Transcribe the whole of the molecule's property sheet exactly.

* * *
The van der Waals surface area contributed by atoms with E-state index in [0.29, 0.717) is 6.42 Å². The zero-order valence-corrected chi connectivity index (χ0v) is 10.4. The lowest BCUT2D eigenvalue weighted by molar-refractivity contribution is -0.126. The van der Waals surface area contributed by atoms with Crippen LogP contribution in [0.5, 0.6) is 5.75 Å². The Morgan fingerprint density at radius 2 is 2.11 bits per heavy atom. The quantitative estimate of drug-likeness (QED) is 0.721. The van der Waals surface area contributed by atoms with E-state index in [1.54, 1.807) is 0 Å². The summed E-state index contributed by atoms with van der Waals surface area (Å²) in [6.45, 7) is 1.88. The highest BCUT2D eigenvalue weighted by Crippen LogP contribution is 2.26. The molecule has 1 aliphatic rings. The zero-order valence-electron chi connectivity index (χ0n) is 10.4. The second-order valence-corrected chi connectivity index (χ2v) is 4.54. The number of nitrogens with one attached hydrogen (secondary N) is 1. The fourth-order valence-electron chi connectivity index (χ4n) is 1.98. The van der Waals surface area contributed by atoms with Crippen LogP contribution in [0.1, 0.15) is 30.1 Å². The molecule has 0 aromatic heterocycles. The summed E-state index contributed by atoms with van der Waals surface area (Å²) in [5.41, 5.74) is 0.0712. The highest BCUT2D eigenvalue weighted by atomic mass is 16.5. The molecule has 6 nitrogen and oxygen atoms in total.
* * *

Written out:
The van der Waals surface area contributed by atoms with E-state index in [0.29, 0.717) is 6.42 Å². The zero-order valence-corrected chi connectivity index (χ0v) is 10.4. The lowest BCUT2D eigenvalue weighted by molar-refractivity contribution is -0.126. The van der Waals surface area contributed by atoms with Crippen LogP contribution in [0.5, 0.6) is 5.75 Å². The Morgan fingerprint density at radius 2 is 2.11 bits per heavy atom. The quantitative estimate of drug-likeness (QED) is 0.721. The van der Waals surface area contributed by atoms with E-state index in [1.54, 1.807) is 0 Å². The summed E-state index contributed by atoms with van der Waals surface area (Å²) in [6.45, 7) is 1.88. The highest BCUT2D eigenvalue weighted by Crippen LogP contribution is 2.26. The molecule has 1 aliphatic rings. The zero-order valence-electron chi connectivity index (χ0n) is 10.4. The second-order valence-corrected chi connectivity index (χ2v) is 4.54. The number of nitrogens with one attached hydrogen (secondary N) is 1. The fourth-order valence-electron chi connectivity index (χ4n) is 1.98. The van der Waals surface area contributed by atoms with Crippen LogP contribution in [0.1, 0.15) is 30.1 Å². The molecule has 0 aromatic heterocycles. The summed E-state index contributed by atoms with van der Waals surface area (Å²) in [5.41, 5.74) is 0.0712. The highest BCUT2D eigenvalue weighted by atomic mass is 16.5. The molecule has 6 nitrogen and oxygen atoms in total.